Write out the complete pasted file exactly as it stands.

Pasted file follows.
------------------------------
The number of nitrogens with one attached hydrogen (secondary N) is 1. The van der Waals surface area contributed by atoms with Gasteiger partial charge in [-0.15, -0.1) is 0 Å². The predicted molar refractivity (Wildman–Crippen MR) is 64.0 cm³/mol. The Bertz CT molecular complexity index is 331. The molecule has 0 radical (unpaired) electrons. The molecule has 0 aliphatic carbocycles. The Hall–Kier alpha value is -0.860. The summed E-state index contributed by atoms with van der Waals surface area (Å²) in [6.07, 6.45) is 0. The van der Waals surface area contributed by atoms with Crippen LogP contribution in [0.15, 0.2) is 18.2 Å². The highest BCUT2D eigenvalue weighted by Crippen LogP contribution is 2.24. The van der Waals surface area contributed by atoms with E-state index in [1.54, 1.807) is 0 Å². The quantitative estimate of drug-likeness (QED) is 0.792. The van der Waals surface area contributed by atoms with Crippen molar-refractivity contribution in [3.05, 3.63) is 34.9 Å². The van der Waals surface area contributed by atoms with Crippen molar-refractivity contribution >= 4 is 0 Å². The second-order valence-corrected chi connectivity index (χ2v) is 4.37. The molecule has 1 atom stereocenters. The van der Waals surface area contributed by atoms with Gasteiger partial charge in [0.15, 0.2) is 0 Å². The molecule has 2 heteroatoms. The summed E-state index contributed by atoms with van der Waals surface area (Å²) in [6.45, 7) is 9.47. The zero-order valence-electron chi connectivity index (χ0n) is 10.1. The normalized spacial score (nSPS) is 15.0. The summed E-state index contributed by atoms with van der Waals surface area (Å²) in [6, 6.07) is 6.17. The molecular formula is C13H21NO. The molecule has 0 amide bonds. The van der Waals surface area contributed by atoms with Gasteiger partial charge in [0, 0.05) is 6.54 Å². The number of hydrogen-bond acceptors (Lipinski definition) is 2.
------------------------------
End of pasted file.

The number of nitrogens with one attached hydrogen (secondary N) is 1. The van der Waals surface area contributed by atoms with Gasteiger partial charge in [-0.15, -0.1) is 0 Å². The predicted molar refractivity (Wildman–Crippen MR) is 64.0 cm³/mol. The Bertz CT molecular complexity index is 331. The molecule has 0 radical (unpaired) electrons. The molecule has 0 aliphatic carbocycles. The Hall–Kier alpha value is -0.860. The summed E-state index contributed by atoms with van der Waals surface area (Å²) in [6.07, 6.45) is 0. The van der Waals surface area contributed by atoms with Crippen LogP contribution in [0.15, 0.2) is 18.2 Å². The highest BCUT2D eigenvalue weighted by Crippen LogP contribution is 2.24. The van der Waals surface area contributed by atoms with E-state index in [1.54, 1.807) is 0 Å². The quantitative estimate of drug-likeness (QED) is 0.792. The van der Waals surface area contributed by atoms with Crippen molar-refractivity contribution in [3.05, 3.63) is 34.9 Å². The van der Waals surface area contributed by atoms with Crippen molar-refractivity contribution >= 4 is 0 Å². The second-order valence-corrected chi connectivity index (χ2v) is 4.37. The molecule has 1 atom stereocenters. The van der Waals surface area contributed by atoms with Gasteiger partial charge in [0.15, 0.2) is 0 Å². The molecule has 2 heteroatoms. The summed E-state index contributed by atoms with van der Waals surface area (Å²) in [6.45, 7) is 9.47. The zero-order valence-electron chi connectivity index (χ0n) is 10.1. The normalized spacial score (nSPS) is 15.0. The summed E-state index contributed by atoms with van der Waals surface area (Å²) in [6, 6.07) is 6.17. The molecular formula is C13H21NO. The molecule has 0 amide bonds. The van der Waals surface area contributed by atoms with Gasteiger partial charge in [0, 0.05) is 6.54 Å². The number of hydrogen-bond acceptors (Lipinski definition) is 2.